Illinois state taxpayers who think they are paying more and receiving less are absolutely right.
At least on the paying more portion. According to a recent study by Reboot Illinois, an organization with a conservative look at state issues, state income tax receipts doubled between 2010 and 2012, primarily because of the state’s “temporary” income tax increase.
The result of that, according to a report by the nonpartisan Institute for Truth In Accounting, is that Illinois residents are paying a higher percentage of their income in state taxes than the surrounding states of Iowa, Wisconsin, Michigan, Indiana and Ohio.
The 67 percent income tax increase was approved in early 2011. It has served its intended purpose by supplying new revenues to the state’s coffers. But the offer made by supporters of the tax increase was that the money would be used to pay down the state’s debt and a solution would be found to the state’s growing unfunded pension obligation. That hasn’t happened. The result is that residents are paying higher taxes, but the state’s financial position has declined.
The situation is even more troubling if you look at economic trends. Between 2005 and 2012, the gross domestic product in Illinois grew by about 3 percent a year. Over that same time period, the state’s tax revenues nearly doubled, increasing by as much as four times the state GDP, according to the folks at Reboot Illinois. Even if you accept that government should grow at roughly the same level as the GDP — a somewhat shaky assumption — there’s no justification for government revenues to increase four times faster than the GDP.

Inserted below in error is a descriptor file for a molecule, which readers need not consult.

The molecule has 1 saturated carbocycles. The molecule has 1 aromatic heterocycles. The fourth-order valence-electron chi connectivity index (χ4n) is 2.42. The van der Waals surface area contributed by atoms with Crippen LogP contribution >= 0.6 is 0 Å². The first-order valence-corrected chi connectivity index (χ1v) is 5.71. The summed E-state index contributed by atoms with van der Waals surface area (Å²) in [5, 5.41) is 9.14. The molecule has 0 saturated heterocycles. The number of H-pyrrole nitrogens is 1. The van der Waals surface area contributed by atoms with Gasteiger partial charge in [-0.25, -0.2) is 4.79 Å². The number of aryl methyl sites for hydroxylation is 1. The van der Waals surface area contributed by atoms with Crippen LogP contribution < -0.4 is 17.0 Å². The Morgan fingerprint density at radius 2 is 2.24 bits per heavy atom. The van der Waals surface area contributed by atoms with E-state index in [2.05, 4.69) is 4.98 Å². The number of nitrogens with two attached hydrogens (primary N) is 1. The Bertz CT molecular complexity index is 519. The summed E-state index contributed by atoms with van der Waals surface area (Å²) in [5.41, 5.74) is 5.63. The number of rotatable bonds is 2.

Such an increase in revenues would be a little more acceptable if the state’s bills were paid and state services were such that taxpayers might think the extra bucks were worth the superior services. But that’s not the case. The state’s bill backlog is on the increase once again, and every part of government, public safety, education, social services, prisons, highways and others, has less money to spend because an increasing amount is going to pay for the state’s pensions. Think of the state like a business. The slogan “Pay more, and get less” is not a good sales proposition.
As we’ve often said, the first step toward solving this problem is pension reform. As the weeks pass by without any progress, the situation only worsens.
The other conclusion is that the state doesn’t need more tax dollars. Illinois taxpayers are providing plenty of funds to the state. Extending the temporary tax increase or a switch in tax systems that will ultimately lead to a tax increase are not the answer. Raising taxes even further will drive more jobs and residents to other places. Illinois companies don’t have to move out of the country to improve their bottom line; they simply have to cross any of the state’s borders.
The state has plenty of money with which to operate. It needs to do a much better job of managing the tax revenues it does receive.